Pakistan’s foreign minister Bilawal Bhutto Zardari took political observers by surprise when he advocated an engagement with India during a speech made in Islamabad, writes Riyaz Wani

When Pakistan’s young foreign minister Bilawal Bhutto Zardari advocated engagement with India during a recent speech at the Institute of Strategic Studies Islamabad, it took many people across South Asia by surprise, more so in Kashmir Valley. It was the first time since the withdrawal of J&K autonomy in August 2019 that a top Pakistani leader had batted for a relationship with New Delhi despite the implacable differences between the two nations.

Bilawal questioned the merit of past policies pursued by Pakistan with regard to India, asking if these had helped Pakistan achieve its objectives, “be it Kashmir, be it the rising Islamophobia,”

He stressed that despite a “long history of war and conflict” with India, disengagement is not productive. Bilawal acknowledged that Pakistan had been isolated globally due to its past policies adding that if his country had achieved economic engagement with India in the past, it would have been in a better position to influence Delhi’s policy and prevent both countries from taking extreme positions.

Does this signal that Pakistan is ready to engage India? Quite possible since Bilawal is Pakistan’s foreign minister, so his statements to this effect assume greater significance. Is any back-channel dialogue taking place between the two countries? Again, it can be anyone’s guess.

The last time this engagement was supposed to be taking place was towards the end of 2020, leading to the two countries re-affirming the 2003 ceasefire agreement along the Line of Control. But they were unable to build on it to resume dialogue. The two countries have not held a meaningful dialogue since the 2008 Mumbai attack. And between 2003 and 2007, the two countries had held sustained negotiations over Kashmir that had nearly culminated in the resolution of the Kashmir issue.

But as is apparent there are some reservations as for as conducting an open dialogue is concerned. The reasons for it are both historical and recent. The relations between the two neighbours have plunged to their lowest low since New Delhi withdrew Article 370 that granted Jammu and Kashmir a semi-autonomous status under India’s constitution and forbade people from the rest of India to buy property in the Valley.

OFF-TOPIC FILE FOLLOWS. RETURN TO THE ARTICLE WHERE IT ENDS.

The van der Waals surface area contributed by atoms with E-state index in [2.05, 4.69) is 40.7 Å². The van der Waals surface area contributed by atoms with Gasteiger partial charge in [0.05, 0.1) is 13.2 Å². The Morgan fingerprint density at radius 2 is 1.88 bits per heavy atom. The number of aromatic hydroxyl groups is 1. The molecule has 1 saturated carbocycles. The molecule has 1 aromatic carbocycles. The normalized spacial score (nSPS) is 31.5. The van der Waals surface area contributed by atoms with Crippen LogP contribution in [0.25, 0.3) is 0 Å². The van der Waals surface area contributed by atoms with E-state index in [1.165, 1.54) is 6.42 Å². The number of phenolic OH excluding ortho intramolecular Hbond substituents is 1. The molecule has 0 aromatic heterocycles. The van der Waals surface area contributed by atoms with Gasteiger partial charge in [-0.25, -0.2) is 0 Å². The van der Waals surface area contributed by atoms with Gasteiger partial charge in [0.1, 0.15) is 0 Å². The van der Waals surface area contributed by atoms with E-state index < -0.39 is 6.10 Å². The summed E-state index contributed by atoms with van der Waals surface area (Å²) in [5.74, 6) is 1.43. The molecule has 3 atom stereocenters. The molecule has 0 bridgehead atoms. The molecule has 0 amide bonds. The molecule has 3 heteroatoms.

It is thus no surprise that the two countries have failed to translate the goodwill generated by the LoC truce into a dialogue. There have been no further measures, nor does it look likely there will be any in the near future. New Delhi seems in no hurry to do this. If anything, this only goes on to show that India feels little pressure to relent. Nor does it want to make even any minor concessions to push engagement with Islamabad. The unmistakable signal to Pakistan is to temper its expectation about the extent to which India can accommodate it on Kashmir. As always, India wants terrorism to be the central issue and wants Islamabad to stop supporting militancy in Kashmir. Pakistan doesn’t accept it backs terrorism.

This has created a fraught situation. As things stand, both the countries are putting the onus on each other to take the first step toward resuming engagement. Islamabad has made any re-engagement conditional to New Delhi reversing the August 5 move or at least providing a roadmap for doing so. New Delhi continues to insist on an end to cross-border terrorism before talks begin. But neither country is in a position to meet the condition. It would be interesting to see how the two countries negotiate their respective hard positions before reaching out to each other, something that looks highly unlikely.

Does Bilawal’s conciliatory tone underline that something may be in works between the two neighbours? It can very well be. Or it cannot be so also considering there is no change in the overall approach of the leadership of the two countries towards each other.